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Illinoisans Advised to Watch Out For Toxic Algae

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Blue-green algae can be extremely harmful to those who come in contact with it. Officials are advising residents to report any sightings of blue-green algal blooms to the Illinois EPA.

The Illinois Environmental Protection Agency and Department of Public Health are warning residents to be on the lookout for toxic blue-green algae for those planning summer activities in Illinois’ lakes and streams. The algae has already been detected in the Illinois River at the Starved Rock Lock & Dam.  

According to the press release, summer brings ideal conditions for blue-green algae, or cyanobacteria, growth in what’s called an “algal bloom” if it grows extensively and rapidly. The University of Illinois Extension Office’s Energy and Environmental Stewardship Educator Duane Friend says that the lack of rain this year means slower rivers and thus a greater likelihood of algal blooms.

Eliana Brown, the extension office’s water quality specialist said in an email that residents can identify the harmful blooms because they look like “blue or green paint in the water” and the waterways can have a “thick, puffy surface foam.” 

Not all algae is toxic, but “toxicity can’t be detected by sight,” says Brown. She advises anyone who sees blue-green algae to get out of the water immediately and report it. Suspected algal blooms can be reported to the Illinois EPA.

She warns that anyone who comes into contact with toxic algae could suffer adverse health effects. According to the Illinois EPA, symptoms of contact include “rashes, hives, diarrhea, vomiting, coughing or wheezing.” Friend says that contact with the cyanobacteria can cause dermatitis, and that if enough is ingested, it can cause liver damage. 

Brown says the young, elderly and immunocompromised are the most at risk if they touch, swallow or inhale water with the toxins. She advises anyone who’s been exposed to the algae to shower immediately and contact the Illinois Poison Center at 1-800-222-1222.

Friend says another adverse effect from the algae are the impacts to the waterway where the bloom grows. When the algal blooms die, they remove a lot of oxygen from the water, which can kill fish and other wildlife and affect drinking water.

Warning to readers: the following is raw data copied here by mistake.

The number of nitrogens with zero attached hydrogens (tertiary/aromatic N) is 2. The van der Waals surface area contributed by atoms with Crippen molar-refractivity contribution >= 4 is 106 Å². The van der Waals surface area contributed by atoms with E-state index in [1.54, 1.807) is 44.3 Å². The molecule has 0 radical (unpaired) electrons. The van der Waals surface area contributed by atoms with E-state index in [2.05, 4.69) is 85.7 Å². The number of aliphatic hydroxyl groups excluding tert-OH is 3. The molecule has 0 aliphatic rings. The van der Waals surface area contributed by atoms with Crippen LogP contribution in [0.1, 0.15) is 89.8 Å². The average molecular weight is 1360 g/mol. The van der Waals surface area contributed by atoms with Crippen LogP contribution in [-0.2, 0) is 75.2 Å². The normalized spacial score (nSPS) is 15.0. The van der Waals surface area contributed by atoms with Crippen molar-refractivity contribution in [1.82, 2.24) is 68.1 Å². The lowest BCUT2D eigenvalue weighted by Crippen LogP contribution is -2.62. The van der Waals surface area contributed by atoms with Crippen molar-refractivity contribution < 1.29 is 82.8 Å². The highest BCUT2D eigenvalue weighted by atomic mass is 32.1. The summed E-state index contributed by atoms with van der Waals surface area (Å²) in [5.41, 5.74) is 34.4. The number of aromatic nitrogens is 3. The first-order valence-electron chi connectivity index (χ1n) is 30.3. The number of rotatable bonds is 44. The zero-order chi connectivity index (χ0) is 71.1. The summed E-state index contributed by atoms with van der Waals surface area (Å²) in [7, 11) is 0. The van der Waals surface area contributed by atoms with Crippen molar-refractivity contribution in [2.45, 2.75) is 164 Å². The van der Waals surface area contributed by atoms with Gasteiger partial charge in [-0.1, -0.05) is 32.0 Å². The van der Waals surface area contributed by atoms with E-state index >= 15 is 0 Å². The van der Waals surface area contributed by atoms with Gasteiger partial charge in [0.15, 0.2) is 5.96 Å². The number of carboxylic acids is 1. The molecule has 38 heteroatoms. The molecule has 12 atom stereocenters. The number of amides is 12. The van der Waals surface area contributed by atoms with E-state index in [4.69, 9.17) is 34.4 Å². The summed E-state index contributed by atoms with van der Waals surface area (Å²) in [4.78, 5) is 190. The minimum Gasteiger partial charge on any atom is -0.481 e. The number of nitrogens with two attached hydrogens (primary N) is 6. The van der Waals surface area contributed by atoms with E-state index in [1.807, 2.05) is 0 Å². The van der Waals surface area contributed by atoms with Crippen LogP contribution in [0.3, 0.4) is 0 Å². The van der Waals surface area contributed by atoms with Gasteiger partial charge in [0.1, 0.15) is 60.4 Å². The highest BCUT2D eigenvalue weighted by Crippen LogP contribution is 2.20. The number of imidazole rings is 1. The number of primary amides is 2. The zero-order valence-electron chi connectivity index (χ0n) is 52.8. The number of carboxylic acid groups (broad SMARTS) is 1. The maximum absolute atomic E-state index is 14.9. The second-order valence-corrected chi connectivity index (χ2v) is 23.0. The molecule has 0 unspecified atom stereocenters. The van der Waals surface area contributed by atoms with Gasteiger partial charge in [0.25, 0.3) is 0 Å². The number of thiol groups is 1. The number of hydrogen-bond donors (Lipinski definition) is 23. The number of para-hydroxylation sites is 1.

According to the Extension Office, the number of toxic algal blooms has been rising over the past two years, and studies show that two big factors are changing climates and nutrient runoff into waterways. 

Friend says some farmers are trying to slow nutrient runoff from their fields by implementing “no till” farming and creating “filter strips,” which are strips of land at the edge of fields planted with vegetation designed to slow down water and allow the sediment and nutrients being carried by that water to settle back into the ground, rather than getting washed into waterways.

He says a similar problem is seen in urban and suburban areas when people use lawn care chemicals to create lawns of just grass. Instead of being absorbed into the ground, rainwater runs off into the sewage systems, taking the nutrients from the chemicals with it and creating the conditions for algal blooms. He suggests that residents who want to slow down nutrient runoff can plant rain gardens in their yards, which are areas planted with native plants to slow and reabsorb water like the filter strips used by farmers.

“It’s not just a farm issue, not just an urban or suburban issue, not just a rural issue,” says Friend. “It’s something we all need to think about.”

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Owen Henderson

Owen Henderson

Owen Henderson is a digital news production intern for the Illinois Newsroom. He’s currently a junior at the University of Illinois at Urbana-Champaign, where he studies Journalism with minors in Spanish and Theater.

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